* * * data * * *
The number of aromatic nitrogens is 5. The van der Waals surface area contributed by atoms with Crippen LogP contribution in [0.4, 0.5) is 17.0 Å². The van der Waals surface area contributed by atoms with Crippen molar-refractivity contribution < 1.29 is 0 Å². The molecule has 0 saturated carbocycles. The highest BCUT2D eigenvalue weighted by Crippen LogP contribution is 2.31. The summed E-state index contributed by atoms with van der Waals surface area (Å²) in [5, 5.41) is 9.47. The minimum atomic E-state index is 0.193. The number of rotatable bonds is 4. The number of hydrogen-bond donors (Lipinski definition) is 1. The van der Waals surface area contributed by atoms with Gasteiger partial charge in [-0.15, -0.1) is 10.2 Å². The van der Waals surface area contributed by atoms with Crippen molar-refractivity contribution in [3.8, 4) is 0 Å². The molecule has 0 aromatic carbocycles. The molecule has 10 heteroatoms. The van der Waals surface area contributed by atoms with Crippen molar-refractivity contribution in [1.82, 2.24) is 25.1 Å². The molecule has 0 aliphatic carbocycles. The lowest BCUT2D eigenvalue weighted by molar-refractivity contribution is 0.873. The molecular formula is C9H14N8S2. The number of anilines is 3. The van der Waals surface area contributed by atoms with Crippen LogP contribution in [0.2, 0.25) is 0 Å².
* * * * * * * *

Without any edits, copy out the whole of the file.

The number of aromatic nitrogens is 5. The van der Waals surface area contributed by atoms with Crippen LogP contribution in [0.4, 0.5) is 17.0 Å². The van der Waals surface area contributed by atoms with Crippen molar-refractivity contribution < 1.29 is 0 Å². The molecule has 0 saturated carbocycles. The highest BCUT2D eigenvalue weighted by Crippen LogP contribution is 2.31. The summed E-state index contributed by atoms with van der Waals surface area (Å²) in [5, 5.41) is 9.47. The minimum atomic E-state index is 0.193. The number of rotatable bonds is 4. The number of hydrogen-bond donors (Lipinski definition) is 1. The van der Waals surface area contributed by atoms with Gasteiger partial charge in [-0.15, -0.1) is 10.2 Å². The van der Waals surface area contributed by atoms with Crippen molar-refractivity contribution in [3.8, 4) is 0 Å². The molecule has 0 aromatic carbocycles. The molecule has 10 heteroatoms. The van der Waals surface area contributed by atoms with Crippen molar-refractivity contribution in [1.82, 2.24) is 25.1 Å². The molecule has 0 aliphatic carbocycles. The lowest BCUT2D eigenvalue weighted by molar-refractivity contribution is 0.873. The molecular formula is C9H14N8S2. The number of anilines is 3. The van der Waals surface area contributed by atoms with Crippen LogP contribution in [0.2, 0.25) is 0 Å².